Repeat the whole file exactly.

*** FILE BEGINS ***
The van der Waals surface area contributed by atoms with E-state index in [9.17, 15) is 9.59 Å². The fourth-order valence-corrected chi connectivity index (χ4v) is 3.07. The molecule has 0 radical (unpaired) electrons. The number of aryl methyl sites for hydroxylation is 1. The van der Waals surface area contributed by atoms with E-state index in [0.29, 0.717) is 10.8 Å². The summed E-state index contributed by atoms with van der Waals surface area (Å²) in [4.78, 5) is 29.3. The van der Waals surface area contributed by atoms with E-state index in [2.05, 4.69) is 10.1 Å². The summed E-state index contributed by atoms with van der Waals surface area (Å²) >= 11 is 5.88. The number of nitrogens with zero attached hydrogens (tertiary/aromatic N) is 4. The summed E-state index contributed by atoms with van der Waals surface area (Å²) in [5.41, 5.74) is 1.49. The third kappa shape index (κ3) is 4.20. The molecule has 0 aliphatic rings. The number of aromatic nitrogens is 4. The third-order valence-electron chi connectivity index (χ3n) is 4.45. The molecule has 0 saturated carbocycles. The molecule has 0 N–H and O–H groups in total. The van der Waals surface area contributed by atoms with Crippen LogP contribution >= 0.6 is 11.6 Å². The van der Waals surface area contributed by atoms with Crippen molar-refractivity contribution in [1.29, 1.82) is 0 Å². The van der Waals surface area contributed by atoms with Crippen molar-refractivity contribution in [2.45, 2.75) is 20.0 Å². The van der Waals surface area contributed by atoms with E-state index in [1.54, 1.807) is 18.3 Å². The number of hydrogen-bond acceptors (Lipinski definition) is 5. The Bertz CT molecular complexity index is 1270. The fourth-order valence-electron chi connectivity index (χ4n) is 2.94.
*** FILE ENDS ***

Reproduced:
The van der Waals surface area contributed by atoms with E-state index in [9.17, 15) is 9.59 Å². The fourth-order valence-corrected chi connectivity index (χ4v) is 3.07. The molecule has 0 radical (unpaired) electrons. The number of aryl methyl sites for hydroxylation is 1. The van der Waals surface area contributed by atoms with E-state index in [0.29, 0.717) is 10.8 Å². The summed E-state index contributed by atoms with van der Waals surface area (Å²) in [4.78, 5) is 29.3. The van der Waals surface area contributed by atoms with E-state index in [2.05, 4.69) is 10.1 Å². The summed E-state index contributed by atoms with van der Waals surface area (Å²) >= 11 is 5.88. The number of nitrogens with zero attached hydrogens (tertiary/aromatic N) is 4. The summed E-state index contributed by atoms with van der Waals surface area (Å²) in [5.41, 5.74) is 1.49. The third kappa shape index (κ3) is 4.20. The molecule has 0 aliphatic rings. The number of aromatic nitrogens is 4. The third-order valence-electron chi connectivity index (χ3n) is 4.45. The molecule has 0 saturated carbocycles. The molecule has 0 N–H and O–H groups in total. The van der Waals surface area contributed by atoms with Crippen LogP contribution >= 0.6 is 11.6 Å². The van der Waals surface area contributed by atoms with Crippen molar-refractivity contribution in [1.29, 1.82) is 0 Å². The van der Waals surface area contributed by atoms with Crippen molar-refractivity contribution in [2.45, 2.75) is 20.0 Å². The van der Waals surface area contributed by atoms with E-state index in [1.54, 1.807) is 18.3 Å². The number of hydrogen-bond acceptors (Lipinski definition) is 5. The Bertz CT molecular complexity index is 1270. The fourth-order valence-electron chi connectivity index (χ4n) is 2.94.